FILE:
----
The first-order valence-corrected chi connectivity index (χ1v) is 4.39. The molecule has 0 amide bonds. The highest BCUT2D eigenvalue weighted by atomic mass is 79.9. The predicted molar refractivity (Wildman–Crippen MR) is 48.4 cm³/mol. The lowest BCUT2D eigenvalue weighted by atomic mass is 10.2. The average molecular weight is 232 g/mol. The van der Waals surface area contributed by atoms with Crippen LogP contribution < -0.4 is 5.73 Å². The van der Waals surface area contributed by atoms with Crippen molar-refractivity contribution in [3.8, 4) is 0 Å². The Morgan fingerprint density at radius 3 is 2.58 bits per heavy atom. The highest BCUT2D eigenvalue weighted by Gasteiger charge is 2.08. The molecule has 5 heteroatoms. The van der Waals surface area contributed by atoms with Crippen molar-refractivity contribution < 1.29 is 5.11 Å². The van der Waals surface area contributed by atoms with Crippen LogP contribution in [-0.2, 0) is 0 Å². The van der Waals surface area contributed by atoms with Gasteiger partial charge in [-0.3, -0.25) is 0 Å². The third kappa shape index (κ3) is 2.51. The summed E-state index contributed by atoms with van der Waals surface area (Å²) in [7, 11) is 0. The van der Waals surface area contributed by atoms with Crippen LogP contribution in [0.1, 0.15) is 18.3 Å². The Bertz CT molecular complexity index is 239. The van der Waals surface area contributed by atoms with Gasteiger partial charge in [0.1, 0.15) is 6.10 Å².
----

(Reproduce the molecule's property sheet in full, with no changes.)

The first-order valence-corrected chi connectivity index (χ1v) is 4.39. The molecule has 0 amide bonds. The highest BCUT2D eigenvalue weighted by atomic mass is 79.9. The predicted molar refractivity (Wildman–Crippen MR) is 48.4 cm³/mol. The lowest BCUT2D eigenvalue weighted by atomic mass is 10.2. The average molecular weight is 232 g/mol. The van der Waals surface area contributed by atoms with Crippen LogP contribution < -0.4 is 5.73 Å². The van der Waals surface area contributed by atoms with Crippen molar-refractivity contribution in [3.8, 4) is 0 Å². The Morgan fingerprint density at radius 3 is 2.58 bits per heavy atom. The highest BCUT2D eigenvalue weighted by Gasteiger charge is 2.08. The molecule has 5 heteroatoms. The van der Waals surface area contributed by atoms with Crippen molar-refractivity contribution < 1.29 is 5.11 Å². The van der Waals surface area contributed by atoms with Crippen LogP contribution in [-0.2, 0) is 0 Å². The van der Waals surface area contributed by atoms with Gasteiger partial charge in [-0.3, -0.25) is 0 Å². The third kappa shape index (κ3) is 2.51. The summed E-state index contributed by atoms with van der Waals surface area (Å²) in [7, 11) is 0. The van der Waals surface area contributed by atoms with Crippen LogP contribution in [0.1, 0.15) is 18.3 Å². The Bertz CT molecular complexity index is 239. The van der Waals surface area contributed by atoms with Gasteiger partial charge in [0.1, 0.15) is 6.10 Å².